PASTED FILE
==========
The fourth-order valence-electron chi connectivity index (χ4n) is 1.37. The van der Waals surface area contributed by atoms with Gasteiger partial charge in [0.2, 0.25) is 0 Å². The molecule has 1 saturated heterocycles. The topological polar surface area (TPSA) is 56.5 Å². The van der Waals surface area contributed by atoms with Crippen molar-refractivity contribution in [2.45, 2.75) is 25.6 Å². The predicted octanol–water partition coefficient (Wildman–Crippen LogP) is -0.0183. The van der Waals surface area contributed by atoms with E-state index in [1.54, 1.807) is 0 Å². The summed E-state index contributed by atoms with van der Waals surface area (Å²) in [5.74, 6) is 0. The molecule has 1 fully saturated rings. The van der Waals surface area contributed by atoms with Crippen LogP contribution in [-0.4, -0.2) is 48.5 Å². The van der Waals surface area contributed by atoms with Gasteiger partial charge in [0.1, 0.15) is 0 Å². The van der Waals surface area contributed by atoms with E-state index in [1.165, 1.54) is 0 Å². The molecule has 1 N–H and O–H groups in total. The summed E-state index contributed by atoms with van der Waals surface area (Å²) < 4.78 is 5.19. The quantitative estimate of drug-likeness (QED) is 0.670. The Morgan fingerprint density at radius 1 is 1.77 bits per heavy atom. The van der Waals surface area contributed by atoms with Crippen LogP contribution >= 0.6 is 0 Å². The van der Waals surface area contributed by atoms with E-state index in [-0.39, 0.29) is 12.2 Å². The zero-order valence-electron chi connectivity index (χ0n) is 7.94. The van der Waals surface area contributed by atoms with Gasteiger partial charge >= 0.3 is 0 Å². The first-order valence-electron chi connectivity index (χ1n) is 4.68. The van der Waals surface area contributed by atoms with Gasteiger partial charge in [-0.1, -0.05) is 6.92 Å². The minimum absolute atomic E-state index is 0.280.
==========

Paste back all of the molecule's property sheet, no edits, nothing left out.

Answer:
The fourth-order valence-electron chi connectivity index (χ4n) is 1.37. The van der Waals surface area contributed by atoms with Gasteiger partial charge in [0.2, 0.25) is 0 Å². The molecule has 1 saturated heterocycles. The topological polar surface area (TPSA) is 56.5 Å². The van der Waals surface area contributed by atoms with Crippen molar-refractivity contribution in [2.45, 2.75) is 25.6 Å². The predicted octanol–water partition coefficient (Wildman–Crippen LogP) is -0.0183. The van der Waals surface area contributed by atoms with E-state index in [1.54, 1.807) is 0 Å². The summed E-state index contributed by atoms with van der Waals surface area (Å²) in [5.74, 6) is 0. The molecule has 1 fully saturated rings. The van der Waals surface area contributed by atoms with Crippen LogP contribution in [-0.4, -0.2) is 48.5 Å². The van der Waals surface area contributed by atoms with Gasteiger partial charge in [0.1, 0.15) is 0 Å². The van der Waals surface area contributed by atoms with E-state index in [1.165, 1.54) is 0 Å². The molecule has 1 N–H and O–H groups in total. The summed E-state index contributed by atoms with van der Waals surface area (Å²) < 4.78 is 5.19. The quantitative estimate of drug-likeness (QED) is 0.670. The Morgan fingerprint density at radius 1 is 1.77 bits per heavy atom. The van der Waals surface area contributed by atoms with Crippen LogP contribution >= 0.6 is 0 Å². The van der Waals surface area contributed by atoms with E-state index in [-0.39, 0.29) is 12.2 Å². The zero-order valence-electron chi connectivity index (χ0n) is 7.94. The van der Waals surface area contributed by atoms with Gasteiger partial charge >= 0.3 is 0 Å². The first-order valence-electron chi connectivity index (χ1n) is 4.68. The van der Waals surface area contributed by atoms with Gasteiger partial charge in [-0.1, -0.05) is 6.92 Å². The minimum absolute atomic E-state index is 0.280.